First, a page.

Slide Ridge Honey
Slide Ridge Honey is also a family-owned business and their high-altitude gourmet honey is produced by their own honeybees in northern Utah. The amazing variety of texture, color and delightful flavors found in their honey are a product of the altitude, flora, healthy bees and Mother Nature. They also make wine and vinegar from their raw honey.
Stop by for discounted sliced sandwich meats including French dip, prime rib, barbecue beef, pastrami, corned beef, turkey and beef jerky. Their products are packaged under different brand names and sold in grocery stores across the country.
Caffe Ibis is an internationally renowned coffee house that focuses on triple-certified, organic, fair-trade and Smithsonian shade-grown bird-friendly coffees (phew! There are lots of wrong ways to do coffee!) sourced from around the world. Their hand-selected coffees are locally roasted to present the finest possible cup quality and the best possible scenario for a socially and environmentally sustainable future. They have been recognized in the New Yorker and Newsweek magazines. Insider tip: If coffee’s not your thing, their hot chocolate is to die for and they have a huge selection of Italian sodas too.
You can purchase all kinds of factory-fresh Pepperidge Farm products (cookies and crackers) at discount prices and in bulk. The local plant makes most of the famous goldfish crackers for the western United States. They also pump out delightful cookies like jam-filled Veronas and Lindsors and their ever-popular Milano, which is chocolate sandwiched between shortbread. Insider tip: get there early for the best selection, especially on the weekend.
Central Milling Company
Central Milling has been milling flour from grain grown in northern Utah for 150 years. Pick up a bag of all-purpose, whole wheat or baker’s special flour, or try their organic unbleached and wheat bran flours. They’ve got more varieties of flour than most people know to exist, and they’re a hot commodity for gourmet bakeries across the country. Insider tip: They make pancake and waffle mixes and hot cereals too.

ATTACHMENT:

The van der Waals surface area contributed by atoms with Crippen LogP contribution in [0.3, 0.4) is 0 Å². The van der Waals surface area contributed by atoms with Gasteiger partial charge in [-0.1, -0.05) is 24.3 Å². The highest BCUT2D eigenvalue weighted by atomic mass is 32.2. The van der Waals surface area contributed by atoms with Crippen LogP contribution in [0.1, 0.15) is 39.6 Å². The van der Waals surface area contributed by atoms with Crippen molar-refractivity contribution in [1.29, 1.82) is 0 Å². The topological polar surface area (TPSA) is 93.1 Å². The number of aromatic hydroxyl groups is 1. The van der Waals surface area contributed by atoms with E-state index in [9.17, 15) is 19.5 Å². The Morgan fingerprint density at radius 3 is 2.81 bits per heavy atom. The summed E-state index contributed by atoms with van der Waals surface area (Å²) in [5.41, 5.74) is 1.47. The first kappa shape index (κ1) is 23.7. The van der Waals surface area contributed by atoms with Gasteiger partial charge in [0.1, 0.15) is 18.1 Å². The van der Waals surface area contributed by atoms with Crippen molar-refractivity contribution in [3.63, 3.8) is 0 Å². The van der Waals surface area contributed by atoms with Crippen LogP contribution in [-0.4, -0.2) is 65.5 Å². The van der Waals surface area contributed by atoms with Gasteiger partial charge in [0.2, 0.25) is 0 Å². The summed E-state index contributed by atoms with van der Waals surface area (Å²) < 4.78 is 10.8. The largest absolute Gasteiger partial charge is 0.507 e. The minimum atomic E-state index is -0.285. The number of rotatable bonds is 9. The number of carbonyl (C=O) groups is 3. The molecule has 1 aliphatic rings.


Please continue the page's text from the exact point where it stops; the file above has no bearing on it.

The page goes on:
Alvey’s Candies has been creating a delicious assortment of chocolates and candies since 1980. Try their turtles and toffees and double-dipped mint patties.
Bluebird Candy Company
Not to one-up Alvey, but Bluebird Candy Company has been sweetening the deal since 1914. Each of their dozens of mouthwatering chocolates is made from scratch and hand-dipped with care in historic downtown Logan. Local favorites include O’Aggie bars (named after Utah State University’s mascot) — milk chocolate wrapped around caramel and brazil nuts — and their Victorias — dark or milk chocolate with a rum-flavored center packed with chopped pecans.
Insider tip for all the food products above: Bring along a cooler so you can tote your extra treats home.
Custom-made pajamas are all the rage in gift shops across the country, and most of them are made by Lazy One. You can find long johns with trap door bottoms, boxers, and pajamas with witty sayings, and pillowcases and slippers too.
The Spirit Goat
The Spirit Goat is a family-owned local business that specializes in goats milk soaps, lotions, and many other skin-friendly products. Their store is also their “kitchen,” where they formulate and create all their products. Stop by and see them at work. They have more than 80 varieties of soap and sell to retail outlets worldwide.
All About Socks
All About Socks manufactures socks for practically every purpose in dozens of colors and in every style. Bury your weird-looking toes in argyles, glow-in-the-darks, tubes, no-shows, compression socks, socks for 21 different sports and more.